5. Soft Owl Pillow
Pearl picked this one immediately too. We both love owls and she has several owl toys I’ve made for her… but this one is special. It’s oversized (look at those great eyes!) and Linda added the genius step of a hidden zipper so you can launder it more easily. Great practical touch for a sure-to-be-favorite pillow to cuddle!
For a closer look at the designs in Little Crochet, check out Linda’s super awesome stop-motion animation book trailer, bringing her adorable projects to life. I so love this adorable extra peek at all of it!
Check out Linda’s lovely schedule of book tour posts on her site, and don’t miss tomorrow’s post over at Styled By Kristin!
I wanted to write up a little Modern Log Cabin Quilting guide to which binding tapes I recommend using for the various quilts and patchwork projects in the book, so here goes! Of course, binding (and bias) tape is not just for quilting… I have used it for sewing, decorating, and all kinds of general crafts projects, so I hope this is helpful for anyone who’s new to hand-making their own binding tape, along with people who are choosing from a shelf full of rows and rows of differently labeled + sized possibilities at the fabric store or online, or even vintage versions at an estate sale or thrift store. I know it can get pretty confusing!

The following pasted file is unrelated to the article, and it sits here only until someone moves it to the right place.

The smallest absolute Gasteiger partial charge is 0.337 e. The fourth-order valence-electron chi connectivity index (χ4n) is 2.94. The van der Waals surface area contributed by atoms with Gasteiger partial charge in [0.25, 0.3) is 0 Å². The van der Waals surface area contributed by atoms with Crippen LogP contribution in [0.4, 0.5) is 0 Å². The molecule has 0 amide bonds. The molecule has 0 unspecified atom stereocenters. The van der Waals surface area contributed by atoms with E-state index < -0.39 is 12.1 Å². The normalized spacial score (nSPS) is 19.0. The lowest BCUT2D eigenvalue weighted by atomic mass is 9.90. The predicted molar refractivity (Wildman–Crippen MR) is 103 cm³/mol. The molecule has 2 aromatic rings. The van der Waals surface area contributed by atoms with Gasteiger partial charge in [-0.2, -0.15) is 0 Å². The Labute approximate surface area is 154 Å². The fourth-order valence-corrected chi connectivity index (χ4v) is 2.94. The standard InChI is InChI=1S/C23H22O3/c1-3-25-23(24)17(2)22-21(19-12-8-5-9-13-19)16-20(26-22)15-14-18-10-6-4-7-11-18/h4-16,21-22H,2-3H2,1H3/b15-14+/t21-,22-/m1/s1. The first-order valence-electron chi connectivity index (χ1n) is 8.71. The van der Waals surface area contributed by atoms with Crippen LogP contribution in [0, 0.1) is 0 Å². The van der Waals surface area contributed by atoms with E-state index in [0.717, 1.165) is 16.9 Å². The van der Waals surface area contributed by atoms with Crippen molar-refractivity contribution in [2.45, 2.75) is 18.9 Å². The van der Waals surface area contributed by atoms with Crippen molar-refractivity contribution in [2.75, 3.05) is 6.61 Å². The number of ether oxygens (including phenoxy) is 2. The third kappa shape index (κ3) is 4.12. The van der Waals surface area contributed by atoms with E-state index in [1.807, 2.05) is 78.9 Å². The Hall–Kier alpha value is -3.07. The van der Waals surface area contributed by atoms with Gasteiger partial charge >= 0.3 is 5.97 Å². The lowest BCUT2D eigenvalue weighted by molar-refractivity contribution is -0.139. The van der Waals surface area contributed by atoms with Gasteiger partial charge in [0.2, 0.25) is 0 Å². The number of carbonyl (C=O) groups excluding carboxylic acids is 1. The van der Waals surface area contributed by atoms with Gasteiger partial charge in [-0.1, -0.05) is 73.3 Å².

The MLCQ projects I designed use either 3/4″, 1″, and 2″ wide binding tape. Here are examples of all three widths for comparison – the Red Cross Bag uses 3/4″ tape on each side of its strap, the Sunshine and Sock Monkeys Baby Quilt uses 1″ tape for its binding, and the Charming Camera Case uses 2″ tape to edge its button/Velcro opening.
First, a little background… the complete written + illustrated instructions for making your own binding tape of any width are on page 38 of the book. For straight-line projects like the edge of a bag strap or coaster, or binding a quilt, you can use straight-cut (selvage to selvage) strips of fabric to make your binding tape, which is a fast and fabric-efficient way of cutting. You can guide the strips through a specially shaped bias tape maker (I recommend Clover brand, but there are many other options) to fold the raw edges to the center while pressing them flat with your iron for a neat, even appearance. The width of this flat tape is what I’m referring to as 3/4″, 1″, 2″, etc. Once you’ve created the flat tape, you press it again lengthwise to fold it into equal halves with the raw edges tucked neatly inside. This method is the one I used to make binding tape for the quilts and projects in the book.
BIAS VS. BINDING TAPE